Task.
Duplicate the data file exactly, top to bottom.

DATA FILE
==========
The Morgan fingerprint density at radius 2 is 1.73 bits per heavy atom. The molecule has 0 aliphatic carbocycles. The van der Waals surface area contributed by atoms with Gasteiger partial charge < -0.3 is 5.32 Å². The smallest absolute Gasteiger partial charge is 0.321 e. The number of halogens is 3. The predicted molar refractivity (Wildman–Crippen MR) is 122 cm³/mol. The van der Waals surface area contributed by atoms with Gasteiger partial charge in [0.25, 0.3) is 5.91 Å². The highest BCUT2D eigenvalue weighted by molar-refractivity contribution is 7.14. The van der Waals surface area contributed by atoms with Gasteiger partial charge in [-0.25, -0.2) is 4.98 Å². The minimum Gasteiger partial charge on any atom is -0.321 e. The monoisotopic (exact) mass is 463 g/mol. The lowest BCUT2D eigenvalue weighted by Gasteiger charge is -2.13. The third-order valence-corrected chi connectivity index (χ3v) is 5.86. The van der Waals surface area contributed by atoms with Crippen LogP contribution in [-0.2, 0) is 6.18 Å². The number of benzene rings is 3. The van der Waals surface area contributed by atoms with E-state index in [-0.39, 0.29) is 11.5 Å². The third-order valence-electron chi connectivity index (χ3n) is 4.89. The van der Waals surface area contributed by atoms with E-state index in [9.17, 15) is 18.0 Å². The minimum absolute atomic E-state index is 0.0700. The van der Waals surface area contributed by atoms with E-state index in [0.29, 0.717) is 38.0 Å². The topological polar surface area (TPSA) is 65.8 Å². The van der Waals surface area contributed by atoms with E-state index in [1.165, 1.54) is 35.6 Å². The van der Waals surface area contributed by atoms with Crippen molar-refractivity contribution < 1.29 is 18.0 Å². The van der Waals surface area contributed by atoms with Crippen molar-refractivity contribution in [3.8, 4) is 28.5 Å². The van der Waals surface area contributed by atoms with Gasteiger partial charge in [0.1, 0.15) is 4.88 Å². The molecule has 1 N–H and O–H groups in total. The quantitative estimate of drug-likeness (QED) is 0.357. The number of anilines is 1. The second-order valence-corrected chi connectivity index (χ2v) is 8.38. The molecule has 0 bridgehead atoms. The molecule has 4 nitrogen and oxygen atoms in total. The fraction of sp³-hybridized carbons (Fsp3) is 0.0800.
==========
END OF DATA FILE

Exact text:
The Morgan fingerprint density at radius 2 is 1.73 bits per heavy atom. The molecule has 0 aliphatic carbocycles. The van der Waals surface area contributed by atoms with Gasteiger partial charge < -0.3 is 5.32 Å². The smallest absolute Gasteiger partial charge is 0.321 e. The number of halogens is 3. The predicted molar refractivity (Wildman–Crippen MR) is 122 cm³/mol. The van der Waals surface area contributed by atoms with Gasteiger partial charge in [0.25, 0.3) is 5.91 Å². The highest BCUT2D eigenvalue weighted by molar-refractivity contribution is 7.14. The van der Waals surface area contributed by atoms with Gasteiger partial charge in [-0.25, -0.2) is 4.98 Å². The minimum Gasteiger partial charge on any atom is -0.321 e. The monoisotopic (exact) mass is 463 g/mol. The lowest BCUT2D eigenvalue weighted by Gasteiger charge is -2.13. The third-order valence-corrected chi connectivity index (χ3v) is 5.86. The van der Waals surface area contributed by atoms with Crippen LogP contribution in [-0.2, 0) is 6.18 Å². The number of benzene rings is 3. The van der Waals surface area contributed by atoms with E-state index in [-0.39, 0.29) is 11.5 Å². The third-order valence-electron chi connectivity index (χ3n) is 4.89. The van der Waals surface area contributed by atoms with E-state index in [9.17, 15) is 18.0 Å². The minimum absolute atomic E-state index is 0.0700. The van der Waals surface area contributed by atoms with E-state index in [0.29, 0.717) is 38.0 Å². The topological polar surface area (TPSA) is 65.8 Å². The van der Waals surface area contributed by atoms with E-state index in [1.165, 1.54) is 35.6 Å². The van der Waals surface area contributed by atoms with Crippen molar-refractivity contribution < 1.29 is 18.0 Å². The van der Waals surface area contributed by atoms with Crippen molar-refractivity contribution in [3.8, 4) is 28.5 Å². The van der Waals surface area contributed by atoms with Gasteiger partial charge in [0.1, 0.15) is 4.88 Å². The molecule has 1 N–H and O–H groups in total. The quantitative estimate of drug-likeness (QED) is 0.357. The number of anilines is 1. The second-order valence-corrected chi connectivity index (χ2v) is 8.38. The molecule has 0 bridgehead atoms. The molecule has 4 nitrogen and oxygen atoms in total. The fraction of sp³-hybridized carbons (Fsp3) is 0.0800.